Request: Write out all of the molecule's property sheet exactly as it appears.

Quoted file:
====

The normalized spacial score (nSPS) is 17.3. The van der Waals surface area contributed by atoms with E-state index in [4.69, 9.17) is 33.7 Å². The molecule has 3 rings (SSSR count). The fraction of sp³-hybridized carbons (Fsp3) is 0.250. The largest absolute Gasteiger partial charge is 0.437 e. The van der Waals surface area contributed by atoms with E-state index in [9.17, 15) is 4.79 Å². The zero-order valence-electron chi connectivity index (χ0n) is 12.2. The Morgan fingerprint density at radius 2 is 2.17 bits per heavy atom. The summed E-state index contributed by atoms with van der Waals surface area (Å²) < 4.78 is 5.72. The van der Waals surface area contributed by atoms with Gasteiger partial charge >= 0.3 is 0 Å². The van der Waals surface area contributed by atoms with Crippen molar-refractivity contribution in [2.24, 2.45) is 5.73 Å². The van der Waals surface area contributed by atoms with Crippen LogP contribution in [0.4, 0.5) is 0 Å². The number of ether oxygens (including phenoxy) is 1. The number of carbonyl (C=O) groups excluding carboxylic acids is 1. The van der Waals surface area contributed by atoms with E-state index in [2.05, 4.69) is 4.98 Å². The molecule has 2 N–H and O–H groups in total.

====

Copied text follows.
The normalized spacial score (nSPS) is 17.3. The van der Waals surface area contributed by atoms with E-state index in [4.69, 9.17) is 33.7 Å². The molecule has 3 rings (SSSR count). The fraction of sp³-hybridized carbons (Fsp3) is 0.250. The largest absolute Gasteiger partial charge is 0.437 e. The van der Waals surface area contributed by atoms with E-state index in [9.17, 15) is 4.79 Å². The zero-order valence-electron chi connectivity index (χ0n) is 12.2. The Morgan fingerprint density at radius 2 is 2.17 bits per heavy atom. The summed E-state index contributed by atoms with van der Waals surface area (Å²) < 4.78 is 5.72. The van der Waals surface area contributed by atoms with Gasteiger partial charge >= 0.3 is 0 Å². The van der Waals surface area contributed by atoms with Crippen molar-refractivity contribution in [2.24, 2.45) is 5.73 Å². The van der Waals surface area contributed by atoms with Crippen LogP contribution in [0.4, 0.5) is 0 Å². The number of ether oxygens (including phenoxy) is 1. The number of carbonyl (C=O) groups excluding carboxylic acids is 1. The van der Waals surface area contributed by atoms with E-state index in [2.05, 4.69) is 4.98 Å². The molecule has 2 N–H and O–H groups in total.